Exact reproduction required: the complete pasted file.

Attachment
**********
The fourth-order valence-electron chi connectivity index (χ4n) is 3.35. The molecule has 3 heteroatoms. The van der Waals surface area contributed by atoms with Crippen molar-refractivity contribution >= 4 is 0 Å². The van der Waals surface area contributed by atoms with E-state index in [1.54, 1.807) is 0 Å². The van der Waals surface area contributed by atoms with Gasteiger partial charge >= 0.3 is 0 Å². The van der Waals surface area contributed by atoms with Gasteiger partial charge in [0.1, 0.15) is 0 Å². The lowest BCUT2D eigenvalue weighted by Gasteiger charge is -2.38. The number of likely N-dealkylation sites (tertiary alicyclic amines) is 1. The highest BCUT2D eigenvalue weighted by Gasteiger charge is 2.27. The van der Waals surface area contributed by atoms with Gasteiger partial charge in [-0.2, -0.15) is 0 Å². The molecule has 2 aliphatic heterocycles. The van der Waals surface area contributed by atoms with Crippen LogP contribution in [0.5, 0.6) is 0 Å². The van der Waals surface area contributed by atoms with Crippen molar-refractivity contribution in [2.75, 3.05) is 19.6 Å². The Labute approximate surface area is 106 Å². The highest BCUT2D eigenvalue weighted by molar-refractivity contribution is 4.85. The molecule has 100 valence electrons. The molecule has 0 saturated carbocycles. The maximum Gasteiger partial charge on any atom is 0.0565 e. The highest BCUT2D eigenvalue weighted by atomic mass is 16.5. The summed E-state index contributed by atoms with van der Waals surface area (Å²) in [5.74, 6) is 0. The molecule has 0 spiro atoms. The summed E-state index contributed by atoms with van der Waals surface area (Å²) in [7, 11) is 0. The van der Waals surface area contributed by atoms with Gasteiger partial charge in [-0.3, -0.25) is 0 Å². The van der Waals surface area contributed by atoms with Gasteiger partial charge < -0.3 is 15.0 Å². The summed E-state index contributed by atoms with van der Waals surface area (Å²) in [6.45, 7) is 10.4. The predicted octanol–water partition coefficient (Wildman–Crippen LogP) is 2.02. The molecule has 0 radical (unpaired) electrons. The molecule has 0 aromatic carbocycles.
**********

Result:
The fourth-order valence-electron chi connectivity index (χ4n) is 3.35. The molecule has 3 heteroatoms. The van der Waals surface area contributed by atoms with Crippen molar-refractivity contribution >= 4 is 0 Å². The van der Waals surface area contributed by atoms with E-state index in [1.54, 1.807) is 0 Å². The van der Waals surface area contributed by atoms with Gasteiger partial charge >= 0.3 is 0 Å². The van der Waals surface area contributed by atoms with Gasteiger partial charge in [0.1, 0.15) is 0 Å². The lowest BCUT2D eigenvalue weighted by Gasteiger charge is -2.38. The number of likely N-dealkylation sites (tertiary alicyclic amines) is 1. The highest BCUT2D eigenvalue weighted by Gasteiger charge is 2.27. The van der Waals surface area contributed by atoms with Gasteiger partial charge in [-0.2, -0.15) is 0 Å². The molecule has 2 aliphatic heterocycles. The van der Waals surface area contributed by atoms with Crippen LogP contribution in [0.5, 0.6) is 0 Å². The van der Waals surface area contributed by atoms with Crippen molar-refractivity contribution in [2.75, 3.05) is 19.6 Å². The Labute approximate surface area is 106 Å². The highest BCUT2D eigenvalue weighted by molar-refractivity contribution is 4.85. The molecule has 100 valence electrons. The molecule has 0 saturated carbocycles. The maximum Gasteiger partial charge on any atom is 0.0565 e. The highest BCUT2D eigenvalue weighted by atomic mass is 16.5. The summed E-state index contributed by atoms with van der Waals surface area (Å²) in [5.74, 6) is 0. The molecule has 0 spiro atoms. The summed E-state index contributed by atoms with van der Waals surface area (Å²) in [7, 11) is 0. The van der Waals surface area contributed by atoms with Gasteiger partial charge in [-0.3, -0.25) is 0 Å². The van der Waals surface area contributed by atoms with Gasteiger partial charge < -0.3 is 15.0 Å². The summed E-state index contributed by atoms with van der Waals surface area (Å²) in [6.45, 7) is 10.4. The predicted octanol–water partition coefficient (Wildman–Crippen LogP) is 2.02. The molecule has 0 radical (unpaired) electrons. The molecule has 0 aromatic carbocycles.